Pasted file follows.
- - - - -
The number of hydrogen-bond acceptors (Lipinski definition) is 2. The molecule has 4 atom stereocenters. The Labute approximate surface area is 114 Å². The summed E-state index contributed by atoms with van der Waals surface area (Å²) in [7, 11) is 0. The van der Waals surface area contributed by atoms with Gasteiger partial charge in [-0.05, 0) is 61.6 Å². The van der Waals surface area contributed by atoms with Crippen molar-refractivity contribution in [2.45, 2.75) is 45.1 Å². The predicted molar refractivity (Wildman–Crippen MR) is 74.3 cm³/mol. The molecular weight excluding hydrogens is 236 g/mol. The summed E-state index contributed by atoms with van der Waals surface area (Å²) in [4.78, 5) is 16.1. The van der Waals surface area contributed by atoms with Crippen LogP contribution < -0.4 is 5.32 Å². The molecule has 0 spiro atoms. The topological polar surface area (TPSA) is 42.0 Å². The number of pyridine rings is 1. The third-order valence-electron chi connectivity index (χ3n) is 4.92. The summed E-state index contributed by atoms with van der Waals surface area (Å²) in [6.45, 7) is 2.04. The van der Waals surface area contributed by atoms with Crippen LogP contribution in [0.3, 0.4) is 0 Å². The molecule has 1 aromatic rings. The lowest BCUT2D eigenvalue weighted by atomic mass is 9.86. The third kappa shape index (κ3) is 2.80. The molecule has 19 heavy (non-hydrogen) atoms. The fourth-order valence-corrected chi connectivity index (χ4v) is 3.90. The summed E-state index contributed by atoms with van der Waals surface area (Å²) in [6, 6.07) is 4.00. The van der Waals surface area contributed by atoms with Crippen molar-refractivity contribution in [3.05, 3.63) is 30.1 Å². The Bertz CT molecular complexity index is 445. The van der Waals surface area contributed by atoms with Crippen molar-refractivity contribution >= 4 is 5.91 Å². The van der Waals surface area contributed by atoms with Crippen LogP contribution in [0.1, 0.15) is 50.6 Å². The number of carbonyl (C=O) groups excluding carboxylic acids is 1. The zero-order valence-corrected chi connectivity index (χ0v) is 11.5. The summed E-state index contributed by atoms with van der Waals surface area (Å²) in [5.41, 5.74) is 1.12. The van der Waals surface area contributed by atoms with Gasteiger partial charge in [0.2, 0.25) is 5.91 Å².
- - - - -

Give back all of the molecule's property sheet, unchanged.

The number of hydrogen-bond acceptors (Lipinski definition) is 2. The molecule has 4 atom stereocenters. The Labute approximate surface area is 114 Å². The summed E-state index contributed by atoms with van der Waals surface area (Å²) in [7, 11) is 0. The van der Waals surface area contributed by atoms with Gasteiger partial charge in [-0.05, 0) is 61.6 Å². The van der Waals surface area contributed by atoms with Crippen molar-refractivity contribution in [2.45, 2.75) is 45.1 Å². The predicted molar refractivity (Wildman–Crippen MR) is 74.3 cm³/mol. The molecular weight excluding hydrogens is 236 g/mol. The summed E-state index contributed by atoms with van der Waals surface area (Å²) in [4.78, 5) is 16.1. The van der Waals surface area contributed by atoms with Crippen LogP contribution < -0.4 is 5.32 Å². The molecule has 0 spiro atoms. The topological polar surface area (TPSA) is 42.0 Å². The number of pyridine rings is 1. The third-order valence-electron chi connectivity index (χ3n) is 4.92. The summed E-state index contributed by atoms with van der Waals surface area (Å²) in [6.45, 7) is 2.04. The van der Waals surface area contributed by atoms with Crippen LogP contribution in [0.3, 0.4) is 0 Å². The molecule has 1 aromatic rings. The lowest BCUT2D eigenvalue weighted by atomic mass is 9.86. The third kappa shape index (κ3) is 2.80. The molecule has 19 heavy (non-hydrogen) atoms. The fourth-order valence-corrected chi connectivity index (χ4v) is 3.90. The summed E-state index contributed by atoms with van der Waals surface area (Å²) in [6, 6.07) is 4.00. The van der Waals surface area contributed by atoms with Crippen molar-refractivity contribution in [3.05, 3.63) is 30.1 Å². The Bertz CT molecular complexity index is 445. The van der Waals surface area contributed by atoms with Crippen molar-refractivity contribution >= 4 is 5.91 Å². The van der Waals surface area contributed by atoms with Crippen LogP contribution in [0.1, 0.15) is 50.6 Å². The number of carbonyl (C=O) groups excluding carboxylic acids is 1. The zero-order valence-corrected chi connectivity index (χ0v) is 11.5. The summed E-state index contributed by atoms with van der Waals surface area (Å²) in [5.41, 5.74) is 1.12. The van der Waals surface area contributed by atoms with Gasteiger partial charge in [0.2, 0.25) is 5.91 Å².